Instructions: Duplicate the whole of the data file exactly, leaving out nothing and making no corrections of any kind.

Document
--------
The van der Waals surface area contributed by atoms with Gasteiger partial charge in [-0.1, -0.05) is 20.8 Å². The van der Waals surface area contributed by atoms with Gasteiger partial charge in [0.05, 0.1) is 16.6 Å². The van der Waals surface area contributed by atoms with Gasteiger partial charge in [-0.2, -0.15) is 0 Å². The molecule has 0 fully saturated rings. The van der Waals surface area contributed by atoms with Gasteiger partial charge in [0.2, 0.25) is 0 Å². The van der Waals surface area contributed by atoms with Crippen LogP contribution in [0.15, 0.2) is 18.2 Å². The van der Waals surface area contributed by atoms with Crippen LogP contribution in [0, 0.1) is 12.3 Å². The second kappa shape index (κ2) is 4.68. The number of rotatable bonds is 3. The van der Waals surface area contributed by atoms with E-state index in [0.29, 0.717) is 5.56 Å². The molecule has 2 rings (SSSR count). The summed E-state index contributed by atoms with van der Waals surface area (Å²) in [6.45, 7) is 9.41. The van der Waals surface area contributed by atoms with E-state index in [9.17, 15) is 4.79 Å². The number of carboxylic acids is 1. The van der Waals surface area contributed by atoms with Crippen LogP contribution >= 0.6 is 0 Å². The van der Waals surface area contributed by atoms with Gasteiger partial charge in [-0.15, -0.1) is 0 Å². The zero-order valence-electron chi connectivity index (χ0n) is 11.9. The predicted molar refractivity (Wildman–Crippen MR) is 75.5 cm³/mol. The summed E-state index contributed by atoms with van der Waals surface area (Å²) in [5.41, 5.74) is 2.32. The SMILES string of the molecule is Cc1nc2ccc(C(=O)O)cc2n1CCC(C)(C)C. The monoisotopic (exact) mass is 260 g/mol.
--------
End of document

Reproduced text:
The van der Waals surface area contributed by atoms with Gasteiger partial charge in [-0.1, -0.05) is 20.8 Å². The van der Waals surface area contributed by atoms with Gasteiger partial charge in [0.05, 0.1) is 16.6 Å². The van der Waals surface area contributed by atoms with Gasteiger partial charge in [-0.2, -0.15) is 0 Å². The molecule has 0 fully saturated rings. The van der Waals surface area contributed by atoms with Gasteiger partial charge in [0.2, 0.25) is 0 Å². The van der Waals surface area contributed by atoms with Crippen LogP contribution in [0.15, 0.2) is 18.2 Å². The van der Waals surface area contributed by atoms with Crippen LogP contribution in [0, 0.1) is 12.3 Å². The second kappa shape index (κ2) is 4.68. The number of rotatable bonds is 3. The van der Waals surface area contributed by atoms with E-state index in [0.29, 0.717) is 5.56 Å². The molecule has 2 rings (SSSR count). The summed E-state index contributed by atoms with van der Waals surface area (Å²) in [6.45, 7) is 9.41. The van der Waals surface area contributed by atoms with E-state index in [9.17, 15) is 4.79 Å². The number of carboxylic acids is 1. The van der Waals surface area contributed by atoms with Crippen LogP contribution >= 0.6 is 0 Å². The van der Waals surface area contributed by atoms with Gasteiger partial charge in [-0.15, -0.1) is 0 Å². The zero-order valence-electron chi connectivity index (χ0n) is 11.9. The predicted molar refractivity (Wildman–Crippen MR) is 75.5 cm³/mol. The summed E-state index contributed by atoms with van der Waals surface area (Å²) in [5.41, 5.74) is 2.32. The SMILES string of the molecule is Cc1nc2ccc(C(=O)O)cc2n1CCC(C)(C)C. The monoisotopic (exact) mass is 260 g/mol.